The JREM1000 Arc Pulse Generator opened the same locks as the Chinese handheld device. It also opened other Smart Locks that the Chinese device failed to open. The difference is the level of power output. My experience dealing with military aircraft resistance to NEMP is predicated upon power level. The concept is if your device does not open the door, increase the power level until it does. The more power in the pulse, the more likely you are to open the door. Frying the circuit should also open the Smart Lock by default. Even the most heavily shielded military aircraft will be over powered and fail if it is close enough to the EMP source. This is the same concept behind an EMP taking down an entire power grid.
There are two versions of the JREM1000. One transmits a 3 Kilowatt pulse and the other transmits a 6 Kilowatt pulse. The pulse output is periodic in the Kilohertz range. The battery pack and bilog antenna all fit into a backpack. This apparatus works well in the laboratory, but can be inconvenient to carry around and is not well hidden. It could be fitted innocuously into a brief case facilitating much easier handling and stealth at the Smart Lock.
Fortunately, there are devices available that create a high energy electric arc pulse. The most well known is called a Taser. This device looks and operates like a gun, shown in Figure 6, and fires two darts connected to electrically conductive wires. Details about this device can be found on Wikipedia.  This is definitely not what to do.
However, its cousin, a stun gun as shown in Figure 7, works very well.
The stun bat also works very well as a spark generator, but it is more difficult to conceal.
The easiest way to open a Smart Lock is with the use of a stun gun or stun bat. These are both very effective. They are easy to conceal and light weight. They are usually rated in volts which does not give us enough information to calculate the power. But, from the size of the spark, it could be several Kilowatts. The stun bat has much larger batteries and potentially much more power than the stun gun. These devices can be easily obtained online for under US$100. And, it takes no skill to use them.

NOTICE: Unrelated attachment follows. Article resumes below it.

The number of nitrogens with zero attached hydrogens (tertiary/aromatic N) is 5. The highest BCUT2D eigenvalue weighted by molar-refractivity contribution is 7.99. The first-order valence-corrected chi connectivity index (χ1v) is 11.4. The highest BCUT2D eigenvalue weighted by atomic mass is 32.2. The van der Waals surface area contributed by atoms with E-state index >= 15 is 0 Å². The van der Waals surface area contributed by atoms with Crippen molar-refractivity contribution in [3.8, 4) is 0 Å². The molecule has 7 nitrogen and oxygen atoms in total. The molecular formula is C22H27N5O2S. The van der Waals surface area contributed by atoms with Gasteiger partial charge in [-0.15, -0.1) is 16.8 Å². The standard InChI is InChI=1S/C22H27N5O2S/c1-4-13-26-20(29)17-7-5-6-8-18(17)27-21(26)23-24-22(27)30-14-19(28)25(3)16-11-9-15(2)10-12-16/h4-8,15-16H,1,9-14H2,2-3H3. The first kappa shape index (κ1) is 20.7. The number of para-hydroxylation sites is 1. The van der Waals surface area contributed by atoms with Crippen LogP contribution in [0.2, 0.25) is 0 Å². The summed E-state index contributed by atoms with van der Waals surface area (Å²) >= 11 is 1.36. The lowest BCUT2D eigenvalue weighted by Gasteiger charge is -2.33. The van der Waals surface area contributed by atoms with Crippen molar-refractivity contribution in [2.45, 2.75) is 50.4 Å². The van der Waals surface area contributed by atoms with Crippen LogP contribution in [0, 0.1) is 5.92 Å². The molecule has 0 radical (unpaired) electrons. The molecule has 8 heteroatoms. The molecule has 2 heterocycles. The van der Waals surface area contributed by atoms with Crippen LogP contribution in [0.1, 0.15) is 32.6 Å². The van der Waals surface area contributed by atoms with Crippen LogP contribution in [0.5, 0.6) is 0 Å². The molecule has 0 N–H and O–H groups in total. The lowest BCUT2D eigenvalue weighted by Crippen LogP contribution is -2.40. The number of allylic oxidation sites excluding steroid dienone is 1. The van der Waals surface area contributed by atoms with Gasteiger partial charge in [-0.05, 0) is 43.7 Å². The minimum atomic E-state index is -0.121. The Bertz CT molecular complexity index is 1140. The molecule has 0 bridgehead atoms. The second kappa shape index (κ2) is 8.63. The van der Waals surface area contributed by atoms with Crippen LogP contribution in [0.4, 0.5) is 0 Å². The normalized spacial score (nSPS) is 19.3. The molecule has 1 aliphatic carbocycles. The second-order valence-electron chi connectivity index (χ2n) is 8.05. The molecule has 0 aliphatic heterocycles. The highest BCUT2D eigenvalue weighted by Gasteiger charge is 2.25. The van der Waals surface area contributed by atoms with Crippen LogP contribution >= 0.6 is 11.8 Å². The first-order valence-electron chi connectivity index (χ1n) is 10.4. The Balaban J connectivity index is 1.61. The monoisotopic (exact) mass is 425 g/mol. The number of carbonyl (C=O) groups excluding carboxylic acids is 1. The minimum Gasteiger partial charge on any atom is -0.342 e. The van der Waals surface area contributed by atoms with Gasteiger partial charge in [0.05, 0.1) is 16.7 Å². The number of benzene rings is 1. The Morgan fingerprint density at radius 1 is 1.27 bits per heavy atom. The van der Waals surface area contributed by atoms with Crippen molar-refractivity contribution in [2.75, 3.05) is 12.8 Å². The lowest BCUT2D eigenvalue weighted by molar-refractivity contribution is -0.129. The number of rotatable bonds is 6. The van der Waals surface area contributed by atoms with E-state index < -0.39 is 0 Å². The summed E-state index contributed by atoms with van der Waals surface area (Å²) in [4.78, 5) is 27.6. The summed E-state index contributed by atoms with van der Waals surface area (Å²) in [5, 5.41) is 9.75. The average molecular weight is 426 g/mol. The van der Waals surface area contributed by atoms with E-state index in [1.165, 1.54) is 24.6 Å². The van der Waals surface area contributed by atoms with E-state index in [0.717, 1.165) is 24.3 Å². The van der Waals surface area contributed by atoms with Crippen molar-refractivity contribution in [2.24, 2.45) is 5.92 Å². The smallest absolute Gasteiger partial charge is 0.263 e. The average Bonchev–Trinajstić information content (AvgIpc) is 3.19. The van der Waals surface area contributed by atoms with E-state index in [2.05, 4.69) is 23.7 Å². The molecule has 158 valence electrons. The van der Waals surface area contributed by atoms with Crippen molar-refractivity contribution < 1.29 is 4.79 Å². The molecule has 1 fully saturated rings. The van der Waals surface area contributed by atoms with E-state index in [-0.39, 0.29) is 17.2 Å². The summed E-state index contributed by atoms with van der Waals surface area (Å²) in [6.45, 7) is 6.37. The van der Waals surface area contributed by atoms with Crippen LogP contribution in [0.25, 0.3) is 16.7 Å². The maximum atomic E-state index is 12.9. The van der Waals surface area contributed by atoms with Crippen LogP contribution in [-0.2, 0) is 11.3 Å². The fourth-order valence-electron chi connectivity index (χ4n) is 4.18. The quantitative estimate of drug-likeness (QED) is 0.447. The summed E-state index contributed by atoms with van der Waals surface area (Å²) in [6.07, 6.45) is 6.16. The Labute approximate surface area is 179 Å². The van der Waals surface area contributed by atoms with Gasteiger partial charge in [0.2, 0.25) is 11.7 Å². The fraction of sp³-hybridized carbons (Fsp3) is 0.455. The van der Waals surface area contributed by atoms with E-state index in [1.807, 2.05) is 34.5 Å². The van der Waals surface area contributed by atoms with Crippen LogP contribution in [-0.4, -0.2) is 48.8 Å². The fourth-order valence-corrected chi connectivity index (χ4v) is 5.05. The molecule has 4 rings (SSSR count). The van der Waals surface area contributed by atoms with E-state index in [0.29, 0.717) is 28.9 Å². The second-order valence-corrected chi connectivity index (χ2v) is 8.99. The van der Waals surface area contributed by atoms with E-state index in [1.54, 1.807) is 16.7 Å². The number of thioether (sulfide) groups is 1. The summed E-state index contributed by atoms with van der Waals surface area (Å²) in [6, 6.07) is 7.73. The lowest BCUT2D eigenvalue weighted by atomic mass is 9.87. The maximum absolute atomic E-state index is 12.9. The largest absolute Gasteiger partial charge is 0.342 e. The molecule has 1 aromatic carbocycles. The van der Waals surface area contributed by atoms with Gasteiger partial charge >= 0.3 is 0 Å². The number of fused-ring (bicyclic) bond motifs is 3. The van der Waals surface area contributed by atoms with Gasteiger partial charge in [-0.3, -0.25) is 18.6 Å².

The disadvantage of the stun gun and stun bat is the hazardous electrical arc.
Ethics of Disclosure
The question of releasing methods and means of defeating locks and physical security systems has already been discussed at length by Dr. Johnston.  I have seen videos of criminals using advanced electronic devices on the Internet long before anyone knew how the device actually worked. In some cases, confiscation of the devices and analysis in electronic forensic labs were required before anyone knew how it worked. Censorship, in any form, of means to defeat physical security systems aids and abets the criminal element who probably already have such means leaving the general public vulnerable and unaware of the potential threat. Censorship of means to breach security does not protect the general public. It protects the various intelligence agencies and law enforcement agencies from the general public. How would you like the police to just walk up, swipe a stun gun across your Smart Lock and walk right in claiming the door was open? How would you prove that in court?
What happens when using a stun gun on a Smart Lock is that the passcode keypad is also useless. The entire Smart Lock is defeated when the MCU resets. It is not known how many of the existing Smart Locks are vulnerable to this form of Trivial Defeat, since there is no published data. But, the stun bat I used opened every single Smart Lock we tried. Clearly, a Smart Lock can be designed to resist an electric arc EMP attack. But, there is always a practical limit to the amount of power that the lock can resist as well as the amount of power that can be carried around and supplied to the EMP generator. Using an electric arc EMP generator to defeat a Smart Lock leaves absolutely no evidence, whether the attempt is successful or not; fried electronics is not evidence of anything. It is like saying all of the electronic failures in your house are sabotage. Electronics fail and failure due to EMP can easily be diagnosed as a power supply glitch, dirty power lines or lightning storm EMP all of which are common. Electronic circuit components all have a mean length of life and statistical failure rates. Which component caused the failure may be easily ascertained, but the cause indeterminate. That means no forensic evidence as to whether or not the lock was tampered with EMP or was just a statistical failure.
About the Author
John T. Jackson, Jr., MS received his BS Physics from Oregon State University and his MS Electronic from the University of Nevada, Reno. He is the inventor of the “Wide Air Gap Permanent Magnet Motors” (slotless motor). He has patents in the field of physical security. He is a magnetics specialist and maintains a private research and development laboratory in Hong Kong.
 https://v.vzuu.com/video/995458746503557120 circa October 17, 2018.
 Clayton R. Paul, “Introduction to Electromagnetic Compatibility”, John Wiley & Sons, Inc., 1992
 Johnston, Roger, Ph.D., CPP, “A Model for How to Disclose Physical Security Vulnerabilies”, Journal of Physical Security 3(1), 17-35 (2009).